Come June and students of class XI and XII in CBSE schools will have the option of learning about ‘the golden era of Indian astronomy,’ how Indian medical practitioners drilled teeth to remove decay 9,000 years ago and how the medicinal qualities of all herbs are enshrined in the vedas.
The elective — Knowledge Traditions and Practices of India — has evoked a mixed response from teachers, students and education experts. While some have welcomed students gaining insights into the ancient knowledge systems, others have cautioned that such attempts need to be tempered with a critical attitude towards the past and should not end up as mere celebration.
The course is divided into ten modules – astronomy in India, chemistry in India, Indian literature, philosophy, Indian Metallurgy, Lifesciences and Ayurveda, traditional practices in environment conservation, Indian dance and drama.
The aim of the course is to make students aware of Indian culture and achievements in various fields. Teachers will not be required to undergo any extra training as post-graduation in science and humanities disciplines will be sufficient to teach the course. There will be a 30 per cent weightage for a research project where students will explore Indian values, tradition systems and seats of wisdom.
Some school heads welcomed the course as it offered an interesting set of subjects. “It is high time our children are taught about history and traditions,” said V. Suma Padmanabhan, Principal, Asan Memorial Senior Secondary. For instance, the module on conservation would help students know the importance of preserving history and traditions. “Even our teachers are excited to teach the course because we have always heard bits and pieces of the information from different sources but never got to see it in an organised way.”
Others echoed her sentiments but said they will have to consult their teachers on the methodology. “Since we have the freedom to interpret the course, we won’t take it at face value, but will rather encourage students to challenge and question,” said S. Bhavani Shankar, senior principal of Lalaji Omega Memorial International School.
Padmini Sriraman, principal, Hindu SSS said the course would give students and teachers room for many interactions. “Any controversies that come up will only help them probe the topic further, which is a good thing,” she said.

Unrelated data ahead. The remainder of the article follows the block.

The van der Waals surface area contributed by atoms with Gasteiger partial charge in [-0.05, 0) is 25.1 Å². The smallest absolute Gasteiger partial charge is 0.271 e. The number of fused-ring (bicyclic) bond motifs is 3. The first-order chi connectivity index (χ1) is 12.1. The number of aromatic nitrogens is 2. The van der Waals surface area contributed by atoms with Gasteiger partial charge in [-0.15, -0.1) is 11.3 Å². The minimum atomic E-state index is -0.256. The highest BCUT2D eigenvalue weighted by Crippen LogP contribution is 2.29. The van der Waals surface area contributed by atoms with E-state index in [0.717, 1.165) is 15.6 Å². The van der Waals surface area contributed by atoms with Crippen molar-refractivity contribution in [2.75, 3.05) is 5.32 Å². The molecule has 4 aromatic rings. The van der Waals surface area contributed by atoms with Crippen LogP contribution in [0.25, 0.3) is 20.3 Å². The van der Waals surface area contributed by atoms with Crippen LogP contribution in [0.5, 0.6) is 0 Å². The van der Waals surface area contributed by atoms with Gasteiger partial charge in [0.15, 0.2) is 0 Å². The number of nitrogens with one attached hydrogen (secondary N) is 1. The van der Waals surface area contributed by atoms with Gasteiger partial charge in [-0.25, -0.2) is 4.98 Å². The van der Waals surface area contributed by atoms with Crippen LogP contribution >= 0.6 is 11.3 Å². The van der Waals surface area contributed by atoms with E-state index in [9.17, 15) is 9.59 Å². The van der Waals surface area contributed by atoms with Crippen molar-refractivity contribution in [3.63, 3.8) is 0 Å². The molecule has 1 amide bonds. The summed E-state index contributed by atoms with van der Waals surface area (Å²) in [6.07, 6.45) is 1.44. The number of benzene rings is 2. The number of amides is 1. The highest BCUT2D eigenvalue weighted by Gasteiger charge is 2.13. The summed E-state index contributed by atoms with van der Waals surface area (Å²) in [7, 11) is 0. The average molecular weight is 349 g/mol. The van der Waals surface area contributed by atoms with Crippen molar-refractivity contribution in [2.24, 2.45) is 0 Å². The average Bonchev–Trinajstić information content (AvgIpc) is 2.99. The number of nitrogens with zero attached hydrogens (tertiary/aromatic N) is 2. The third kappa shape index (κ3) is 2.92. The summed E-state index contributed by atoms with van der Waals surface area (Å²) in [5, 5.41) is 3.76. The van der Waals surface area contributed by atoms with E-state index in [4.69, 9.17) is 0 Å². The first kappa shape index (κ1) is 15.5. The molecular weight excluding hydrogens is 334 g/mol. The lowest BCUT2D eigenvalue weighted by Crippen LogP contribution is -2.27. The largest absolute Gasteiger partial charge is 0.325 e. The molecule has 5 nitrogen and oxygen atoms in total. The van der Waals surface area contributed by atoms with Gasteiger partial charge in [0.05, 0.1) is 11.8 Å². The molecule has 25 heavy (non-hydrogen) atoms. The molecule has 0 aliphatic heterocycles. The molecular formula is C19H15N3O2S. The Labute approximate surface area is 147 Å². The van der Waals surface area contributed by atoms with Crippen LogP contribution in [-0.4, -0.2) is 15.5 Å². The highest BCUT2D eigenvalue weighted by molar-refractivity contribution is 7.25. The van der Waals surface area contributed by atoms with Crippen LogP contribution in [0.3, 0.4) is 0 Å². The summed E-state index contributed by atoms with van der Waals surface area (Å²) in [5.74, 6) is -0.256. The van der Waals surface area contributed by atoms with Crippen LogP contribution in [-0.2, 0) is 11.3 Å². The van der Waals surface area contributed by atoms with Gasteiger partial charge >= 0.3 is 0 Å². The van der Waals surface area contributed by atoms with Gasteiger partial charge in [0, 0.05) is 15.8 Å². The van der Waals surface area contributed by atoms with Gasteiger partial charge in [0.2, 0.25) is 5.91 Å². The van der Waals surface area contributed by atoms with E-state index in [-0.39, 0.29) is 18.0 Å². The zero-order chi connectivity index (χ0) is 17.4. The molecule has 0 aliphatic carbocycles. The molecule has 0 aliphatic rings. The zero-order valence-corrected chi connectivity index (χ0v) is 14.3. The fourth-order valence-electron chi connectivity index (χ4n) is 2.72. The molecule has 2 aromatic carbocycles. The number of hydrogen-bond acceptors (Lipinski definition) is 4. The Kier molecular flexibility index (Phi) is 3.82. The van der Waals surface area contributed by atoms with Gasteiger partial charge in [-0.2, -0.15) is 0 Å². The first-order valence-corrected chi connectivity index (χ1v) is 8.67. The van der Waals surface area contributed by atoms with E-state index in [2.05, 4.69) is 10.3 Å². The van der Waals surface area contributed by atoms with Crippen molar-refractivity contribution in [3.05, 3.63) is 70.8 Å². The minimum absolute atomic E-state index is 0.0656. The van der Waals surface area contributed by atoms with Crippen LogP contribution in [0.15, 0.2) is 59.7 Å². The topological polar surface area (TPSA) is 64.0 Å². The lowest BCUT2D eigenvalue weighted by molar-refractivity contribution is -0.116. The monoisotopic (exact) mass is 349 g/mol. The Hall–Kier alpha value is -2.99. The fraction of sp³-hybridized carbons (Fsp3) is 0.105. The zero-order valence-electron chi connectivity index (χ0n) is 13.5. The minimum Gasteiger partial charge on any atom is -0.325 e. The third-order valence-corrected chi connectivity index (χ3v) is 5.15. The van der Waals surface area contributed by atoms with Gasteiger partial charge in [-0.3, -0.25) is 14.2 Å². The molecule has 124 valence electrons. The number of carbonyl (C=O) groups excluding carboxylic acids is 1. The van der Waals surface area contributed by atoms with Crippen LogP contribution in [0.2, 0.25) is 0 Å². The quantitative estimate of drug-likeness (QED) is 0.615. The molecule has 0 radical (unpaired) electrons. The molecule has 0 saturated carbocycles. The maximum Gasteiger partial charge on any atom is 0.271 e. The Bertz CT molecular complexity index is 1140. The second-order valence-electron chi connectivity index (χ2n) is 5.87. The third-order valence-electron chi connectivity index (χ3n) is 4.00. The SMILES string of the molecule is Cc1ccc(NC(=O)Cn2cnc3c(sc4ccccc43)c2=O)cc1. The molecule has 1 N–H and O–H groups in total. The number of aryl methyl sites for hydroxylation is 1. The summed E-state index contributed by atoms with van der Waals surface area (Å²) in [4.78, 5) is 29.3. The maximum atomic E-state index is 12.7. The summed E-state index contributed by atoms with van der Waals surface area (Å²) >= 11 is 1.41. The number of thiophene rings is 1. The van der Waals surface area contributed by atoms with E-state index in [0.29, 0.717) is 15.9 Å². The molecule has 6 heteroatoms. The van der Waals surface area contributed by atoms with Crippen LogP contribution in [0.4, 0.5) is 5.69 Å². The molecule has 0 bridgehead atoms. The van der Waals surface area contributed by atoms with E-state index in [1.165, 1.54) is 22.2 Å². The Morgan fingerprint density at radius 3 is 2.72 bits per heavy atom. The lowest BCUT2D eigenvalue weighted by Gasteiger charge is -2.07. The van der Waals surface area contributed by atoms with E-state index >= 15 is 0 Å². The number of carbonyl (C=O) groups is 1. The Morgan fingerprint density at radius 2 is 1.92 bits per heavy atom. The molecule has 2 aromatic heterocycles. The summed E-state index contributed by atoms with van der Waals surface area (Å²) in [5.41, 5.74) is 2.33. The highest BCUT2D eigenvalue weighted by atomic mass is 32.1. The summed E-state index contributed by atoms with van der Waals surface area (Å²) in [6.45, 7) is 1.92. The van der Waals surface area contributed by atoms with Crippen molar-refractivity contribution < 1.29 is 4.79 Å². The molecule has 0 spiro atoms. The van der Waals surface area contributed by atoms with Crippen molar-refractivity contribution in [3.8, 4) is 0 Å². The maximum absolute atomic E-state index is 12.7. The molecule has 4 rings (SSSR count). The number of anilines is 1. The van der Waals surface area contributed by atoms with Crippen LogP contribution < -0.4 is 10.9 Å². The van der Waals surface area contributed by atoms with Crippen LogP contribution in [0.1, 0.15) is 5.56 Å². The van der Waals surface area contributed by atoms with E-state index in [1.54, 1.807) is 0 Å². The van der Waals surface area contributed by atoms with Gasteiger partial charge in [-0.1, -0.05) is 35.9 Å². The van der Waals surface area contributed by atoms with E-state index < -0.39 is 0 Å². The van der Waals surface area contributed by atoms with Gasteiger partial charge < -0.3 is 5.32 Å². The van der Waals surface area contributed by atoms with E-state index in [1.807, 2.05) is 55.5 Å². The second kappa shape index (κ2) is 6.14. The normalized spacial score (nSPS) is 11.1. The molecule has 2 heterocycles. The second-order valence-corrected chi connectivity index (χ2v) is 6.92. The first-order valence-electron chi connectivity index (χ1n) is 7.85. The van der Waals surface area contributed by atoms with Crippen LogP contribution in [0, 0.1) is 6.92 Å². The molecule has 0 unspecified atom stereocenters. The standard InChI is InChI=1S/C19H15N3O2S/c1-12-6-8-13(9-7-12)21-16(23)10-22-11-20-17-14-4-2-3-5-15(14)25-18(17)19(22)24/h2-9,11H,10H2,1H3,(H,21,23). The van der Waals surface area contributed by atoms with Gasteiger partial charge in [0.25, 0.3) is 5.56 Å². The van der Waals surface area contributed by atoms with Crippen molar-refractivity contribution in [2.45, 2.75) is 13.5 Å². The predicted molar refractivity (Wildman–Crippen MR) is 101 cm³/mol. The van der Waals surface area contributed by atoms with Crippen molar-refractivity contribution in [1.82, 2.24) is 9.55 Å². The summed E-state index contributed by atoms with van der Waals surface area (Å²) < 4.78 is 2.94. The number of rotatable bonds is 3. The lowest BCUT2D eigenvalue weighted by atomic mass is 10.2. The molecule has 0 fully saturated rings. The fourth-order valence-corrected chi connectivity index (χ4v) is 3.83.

Aruna Manivasagham, a science teacher, said she was particularly interested in teaching topics such as Indian medical sciences and astronomy. “We will be looking at substantiating or challenging the claims in the book. For instance, the course attributes the custom of walking around a peepal tree to the fact that it releases oxygen continuously. Similarly, it says the snake’s association with Shiva was an effort to safeguard the animal which would otherwise be attacked due to its venomous nature. There will be a lot of debate on such issues,” she said.
Educationists said the course needs to help students look at traditions critically and scientifically. “They need to know social realities and the impact of such traditions, social and economic inequities of the past and present,” said A. Narayanan, publisher and social activist.
Vasanthi Devi, educationist, felt the course seems to privilege one great tradition over thousands of little traditions that form the bedrock of Indian civilisation. “For instance, Ayurveda is part of the curriculum but what about the hundreds of traditional medical systems like unani, siddha. There is much emphasis on ancient Sanskrit texts which can lead to students developing a limited perspective,” she said.
“Also, the fact that the course does not look at the conflicts between sects and religions and instead, presents a harmonious picture of history ends up obliterating the struggles of the oppressed,” she added.
Instead, students could have been asked to do research papers on their family, neighbourhood and nearby places, by collecting material and talking to elders, she said. “Students need to know that history is not homogeneous and is a highly contested terrain. They will know that only when each of their classmates comes up with a different story about his/her roots.”